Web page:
As we mark the Fourth of July holiday, it is interesting to take a look at the ever growing percentage of small businesses in the U.S. that are owned by first generation immigrants.
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People have long made this country their destination in pursuit of a better life. The "American Dream" has long lured immigrants, who have always used the opportunities of our capitalist system to start their own small businesses -- whether they be nail salons, grocery stores, diners or companies specializing in computer systems or technical consulting services. Immigrants own more than 50% of all laundromats and dry cleaners, more than a third of all restaurants, and about 20% of computer companies.
The Fiscal Policy Institute recently analyzed data from U.S. Census’ American Community Survey and found that 18% of small businesses in the U.S. are owned by immigrants, up from 12% in 1990. The latest census figures available show that immigrants comprise 13% of the U.S. population and that the majority of these small business owners do not have college degrees. In New York, 36% of small businesses are owned by immigrants, including myself. Miami and Los Angeles have the highest share of immigrant-owned businesses.
What comes as a surprise to many Americans is the changing face of immigration. The number of people coming from European nations is much smaller than it was a century ago. Mexicans comprise the largest immigrant group, followed by Indians, Koreans, Cubans, Chinese and Vietnamese. Foreign-born women are much more likely than their native U.S. counterparts to start their own businesses. Immigrant women are more apt to have a wider net of family support that helps when launching a business venture.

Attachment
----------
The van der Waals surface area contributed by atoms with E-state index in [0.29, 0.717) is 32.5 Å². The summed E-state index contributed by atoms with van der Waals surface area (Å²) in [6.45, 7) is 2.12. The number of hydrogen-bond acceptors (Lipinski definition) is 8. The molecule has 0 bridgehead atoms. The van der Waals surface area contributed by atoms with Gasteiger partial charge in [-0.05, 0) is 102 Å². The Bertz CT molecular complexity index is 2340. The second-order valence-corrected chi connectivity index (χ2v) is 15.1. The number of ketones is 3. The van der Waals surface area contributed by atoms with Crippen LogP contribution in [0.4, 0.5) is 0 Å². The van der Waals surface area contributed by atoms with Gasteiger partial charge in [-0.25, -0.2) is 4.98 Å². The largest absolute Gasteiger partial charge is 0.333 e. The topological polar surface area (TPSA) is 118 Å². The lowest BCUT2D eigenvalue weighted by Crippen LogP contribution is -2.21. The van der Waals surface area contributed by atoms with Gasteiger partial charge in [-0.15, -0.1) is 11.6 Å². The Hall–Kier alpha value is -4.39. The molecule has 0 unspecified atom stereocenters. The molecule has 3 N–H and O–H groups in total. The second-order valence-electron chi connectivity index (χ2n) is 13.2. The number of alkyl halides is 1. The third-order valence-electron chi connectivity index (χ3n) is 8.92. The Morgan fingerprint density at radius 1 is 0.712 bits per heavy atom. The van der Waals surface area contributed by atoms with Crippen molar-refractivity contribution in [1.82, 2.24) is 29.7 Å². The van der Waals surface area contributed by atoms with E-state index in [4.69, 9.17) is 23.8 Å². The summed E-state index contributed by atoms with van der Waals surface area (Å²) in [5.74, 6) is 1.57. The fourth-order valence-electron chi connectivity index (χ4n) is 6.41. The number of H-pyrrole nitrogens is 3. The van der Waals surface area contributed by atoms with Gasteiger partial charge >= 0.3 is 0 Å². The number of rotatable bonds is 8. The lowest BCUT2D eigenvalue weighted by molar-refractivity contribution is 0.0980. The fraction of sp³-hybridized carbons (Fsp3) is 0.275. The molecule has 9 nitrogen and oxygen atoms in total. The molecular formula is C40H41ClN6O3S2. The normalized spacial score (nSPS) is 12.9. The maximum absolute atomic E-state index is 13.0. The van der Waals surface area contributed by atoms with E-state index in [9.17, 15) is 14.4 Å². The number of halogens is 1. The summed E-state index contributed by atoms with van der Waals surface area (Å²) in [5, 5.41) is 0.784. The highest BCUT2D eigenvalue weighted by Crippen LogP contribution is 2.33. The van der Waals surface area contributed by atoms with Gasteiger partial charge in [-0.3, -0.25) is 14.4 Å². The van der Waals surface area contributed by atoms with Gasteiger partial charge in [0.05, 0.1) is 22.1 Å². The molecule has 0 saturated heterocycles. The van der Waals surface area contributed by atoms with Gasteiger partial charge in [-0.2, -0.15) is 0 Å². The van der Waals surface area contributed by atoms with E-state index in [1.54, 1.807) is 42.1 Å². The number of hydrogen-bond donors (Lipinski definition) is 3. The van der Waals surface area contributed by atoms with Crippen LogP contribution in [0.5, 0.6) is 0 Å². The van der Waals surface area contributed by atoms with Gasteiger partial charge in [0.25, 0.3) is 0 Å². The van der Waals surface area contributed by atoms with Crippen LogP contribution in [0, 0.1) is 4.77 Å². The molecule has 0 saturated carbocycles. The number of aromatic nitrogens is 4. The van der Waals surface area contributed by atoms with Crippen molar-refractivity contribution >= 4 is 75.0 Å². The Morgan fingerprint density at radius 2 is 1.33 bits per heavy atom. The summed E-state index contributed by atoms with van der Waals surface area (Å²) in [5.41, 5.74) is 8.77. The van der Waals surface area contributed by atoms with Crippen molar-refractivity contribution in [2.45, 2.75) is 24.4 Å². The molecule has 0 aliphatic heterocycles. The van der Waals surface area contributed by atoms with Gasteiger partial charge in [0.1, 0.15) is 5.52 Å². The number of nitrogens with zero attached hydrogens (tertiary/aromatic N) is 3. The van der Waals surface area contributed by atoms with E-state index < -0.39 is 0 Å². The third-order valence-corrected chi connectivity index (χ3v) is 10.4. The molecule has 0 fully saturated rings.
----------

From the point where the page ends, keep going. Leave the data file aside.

Family structure is just one reason for immigrant success. Additionally, there are special programs to help immigrant-owned businesses, which are often located in urban enterprise zones. Further, organizations such as ACCION USA are much more willing to provide capital to immigrants than big banks are. The SBA has long supported entrepreneurs, whether or not the U.S. is their country of origin.
That is not to say immigrants do not face challenges. Sometimes barriers such as language, cultural aversion to borrowing money or lack of credit history provide hurdles. Also, immigrants sometimes make the mistake of approaching big banks for loans when the larger institutions are likely to have tougher lending parameters. Immigrants are much more likely to secure funding from smaller banks, credit unions and alternative lenders, such as ACCION, the county's leading micro finance organization.
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Immigrants add vibrancy to their communities and bring a strong work ethic. Their communities make America a greater place overall.
This opinion column was written by Rohit Arora, co-founder and CEO of Biz2Credit, an online resource that connects small business owners with 1,100+ lenders, credit rating agencies, and service providers such as CPAs and attorneys via its Internet platform. Since 2007, Biz2Credit has secured more than $600 million in funding for thousands of small businesses across the U.S.